This is another new offence that a person commits if they obstruct someone from taking any steps connected to the construction or maintenance of any major transport works, or they in any way interfere with “any apparatus” relating to that construction or maintenance.


The Government’s amendments will also expand stop and search. Police will be able to stop and search a person or vehicle for items intended for use in connection with the offences in the Bill: obstructing the highway, public nuisance, locking on, and obstructing major transport works.

Police will also be able to put orders in place allowing for ‘suspicion-less’ stop and search for these items in a specific location for up to 24 hours (and up to 48 hours, if authorised).


People given a protest banning order will be subject to a set of conditions, including not associating with certain people, going to certain places, carrying certain items, or using the internet in a certain way.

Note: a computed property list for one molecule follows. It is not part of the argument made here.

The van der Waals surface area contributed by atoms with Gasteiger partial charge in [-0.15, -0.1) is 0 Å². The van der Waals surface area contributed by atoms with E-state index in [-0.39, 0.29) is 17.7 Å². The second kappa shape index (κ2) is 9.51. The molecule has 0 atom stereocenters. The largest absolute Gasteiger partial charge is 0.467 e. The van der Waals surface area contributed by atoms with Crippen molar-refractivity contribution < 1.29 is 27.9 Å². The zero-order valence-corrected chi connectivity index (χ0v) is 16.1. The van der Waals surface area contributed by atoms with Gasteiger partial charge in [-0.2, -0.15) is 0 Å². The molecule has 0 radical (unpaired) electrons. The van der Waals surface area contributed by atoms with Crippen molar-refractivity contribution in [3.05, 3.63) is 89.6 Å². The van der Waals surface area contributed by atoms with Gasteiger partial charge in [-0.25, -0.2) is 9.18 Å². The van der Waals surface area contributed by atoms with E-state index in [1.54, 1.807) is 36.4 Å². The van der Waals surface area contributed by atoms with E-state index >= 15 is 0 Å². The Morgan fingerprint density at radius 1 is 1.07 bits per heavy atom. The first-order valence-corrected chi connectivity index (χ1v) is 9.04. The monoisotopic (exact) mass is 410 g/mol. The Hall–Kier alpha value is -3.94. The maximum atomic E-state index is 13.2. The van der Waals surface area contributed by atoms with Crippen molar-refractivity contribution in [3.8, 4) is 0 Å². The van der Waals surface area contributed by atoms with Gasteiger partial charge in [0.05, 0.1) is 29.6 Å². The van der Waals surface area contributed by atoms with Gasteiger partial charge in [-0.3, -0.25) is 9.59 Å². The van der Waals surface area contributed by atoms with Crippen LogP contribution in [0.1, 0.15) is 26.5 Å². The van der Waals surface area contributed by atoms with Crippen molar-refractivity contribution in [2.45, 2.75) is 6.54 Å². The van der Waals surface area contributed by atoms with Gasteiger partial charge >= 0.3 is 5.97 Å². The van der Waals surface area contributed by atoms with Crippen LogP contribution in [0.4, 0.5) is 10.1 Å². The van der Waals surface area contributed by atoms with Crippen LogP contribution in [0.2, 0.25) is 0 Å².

They can last for up to two years, but there is no limit to the number of times a protest banning order can be renewed by the court.

Protest is a fundamental right, but protest banning orders effectively ban people from organising and making their voices heard, striking at the heart of what makes protest meaningful and effective: political community.


These new offences will either deter people from protesting, or drag them into the criminal justice system for doing so. They will further entrench discrimination, with devastating consequences for marginalised communities.

But they are’t law yet, and this Government buckles under public pressure and u-turns time and again.

If you haven’t yet signed the petition against the Policing Bill, do so today.

We’ve also created this quick and easy tool to email your MP and tell them to stop this dangerous and discriminatory Bill from becoming law.

Continue ReadingUK Tory government intends to criminalise the fundamental democratic right to protest